Ford Motor said Wednesday it would cut its salaried workforce in North America and Asia by nearly 10% as it seeks to boost profitability amid a falling stock price.
The No. 2 U.S. automaker said it must focus on “becoming as lean and efficient as possible” as it announced job cuts that will affect 1,400 of about 15,000 salaried workers in its North America and Asia divisions and will be completed by October. Ford’s operations in Europe and South America have already seen workforce reductions.
CFO Bob Shanks said in September that the company expects to cut about $3 billion annually in 2016, 2017 and 2018.
“Belt tightening comes as no surprise with sales softening and profits squeezed,” Michelle Krebs, an analyst with Autotrader, told the Los Angeles Times. “Ford has been under particular pressure to take action to boost its stock price. The board meeting last week likely added pressure to get specific about cost cuts.”
On Tuesday, Ford’s stock fell to $10.90 per share — its lowest point in the past year — before closing at $10.94 for the day. In trading Wednesday, it was down 1.3% at $10.79.
As USA Today reports, Ford “remains endowed with strong financials” but investors “are anxious for signs that the company is positioned to capitalize on a disruptive wave of innovation that’s expected to sweep through the auto industry, including electric vehicles, ride-sharing and self-driving cars.”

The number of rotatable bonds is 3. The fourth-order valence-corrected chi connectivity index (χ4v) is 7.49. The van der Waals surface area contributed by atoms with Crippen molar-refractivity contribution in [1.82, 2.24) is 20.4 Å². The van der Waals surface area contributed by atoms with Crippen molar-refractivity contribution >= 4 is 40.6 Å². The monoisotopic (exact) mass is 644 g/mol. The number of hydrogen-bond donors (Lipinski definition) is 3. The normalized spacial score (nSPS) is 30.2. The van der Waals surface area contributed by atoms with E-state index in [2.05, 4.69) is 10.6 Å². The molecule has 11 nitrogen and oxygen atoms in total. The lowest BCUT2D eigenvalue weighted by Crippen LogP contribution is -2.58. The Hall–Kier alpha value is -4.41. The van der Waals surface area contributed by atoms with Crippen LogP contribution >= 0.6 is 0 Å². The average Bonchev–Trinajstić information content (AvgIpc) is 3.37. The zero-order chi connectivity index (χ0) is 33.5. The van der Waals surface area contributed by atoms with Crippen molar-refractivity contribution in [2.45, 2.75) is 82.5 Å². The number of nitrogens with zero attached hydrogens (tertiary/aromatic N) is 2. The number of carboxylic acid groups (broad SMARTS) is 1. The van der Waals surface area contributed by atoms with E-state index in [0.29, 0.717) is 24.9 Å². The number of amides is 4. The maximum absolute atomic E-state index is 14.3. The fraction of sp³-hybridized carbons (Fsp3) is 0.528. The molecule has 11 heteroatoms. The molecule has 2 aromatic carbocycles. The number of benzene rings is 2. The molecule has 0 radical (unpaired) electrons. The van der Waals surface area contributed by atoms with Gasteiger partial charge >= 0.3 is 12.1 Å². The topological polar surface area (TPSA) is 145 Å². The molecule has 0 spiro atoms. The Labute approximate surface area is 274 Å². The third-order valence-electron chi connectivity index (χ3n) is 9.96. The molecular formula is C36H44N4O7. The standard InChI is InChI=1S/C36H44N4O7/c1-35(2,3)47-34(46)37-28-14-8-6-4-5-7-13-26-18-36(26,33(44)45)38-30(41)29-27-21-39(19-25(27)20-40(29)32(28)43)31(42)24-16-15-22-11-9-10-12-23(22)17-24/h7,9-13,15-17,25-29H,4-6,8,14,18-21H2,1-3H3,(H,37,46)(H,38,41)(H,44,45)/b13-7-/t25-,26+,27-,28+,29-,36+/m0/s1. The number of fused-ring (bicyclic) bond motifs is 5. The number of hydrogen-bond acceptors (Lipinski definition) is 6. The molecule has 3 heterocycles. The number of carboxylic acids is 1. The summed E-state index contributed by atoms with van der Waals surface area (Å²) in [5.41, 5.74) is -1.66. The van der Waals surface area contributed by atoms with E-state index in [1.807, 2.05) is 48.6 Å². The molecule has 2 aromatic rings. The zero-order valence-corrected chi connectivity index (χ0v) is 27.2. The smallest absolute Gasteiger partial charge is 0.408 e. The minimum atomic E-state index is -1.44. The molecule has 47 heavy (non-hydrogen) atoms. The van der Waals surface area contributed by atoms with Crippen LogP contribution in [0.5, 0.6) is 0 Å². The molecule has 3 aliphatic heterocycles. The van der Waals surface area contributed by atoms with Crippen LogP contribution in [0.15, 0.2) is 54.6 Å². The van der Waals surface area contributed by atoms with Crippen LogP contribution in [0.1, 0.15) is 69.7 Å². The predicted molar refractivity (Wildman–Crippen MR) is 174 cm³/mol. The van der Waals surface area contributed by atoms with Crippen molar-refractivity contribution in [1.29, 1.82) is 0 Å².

“What’s more, the U.S. auto market, where Ford makes the bulk of its profit, appears to have peaked,” USA Today added.
Ford’s profit in the first quarter of 2017 fell from $2.4 billion to $1.6 billion, with profit in its North American unit declining by more than $1 billion.
The company said the job cuts would occur through “voluntary” buyouts and early retirement packages and will be spread out among “most” salaried departments, except product development, manufacturing and the company’s internal credit division.
Earlier this week, Ford CEO Mark Fields and other executives reaffirmed their strategy to “prudently” invest in emerging businesses while strengthening existing cash cows like pickup trucks.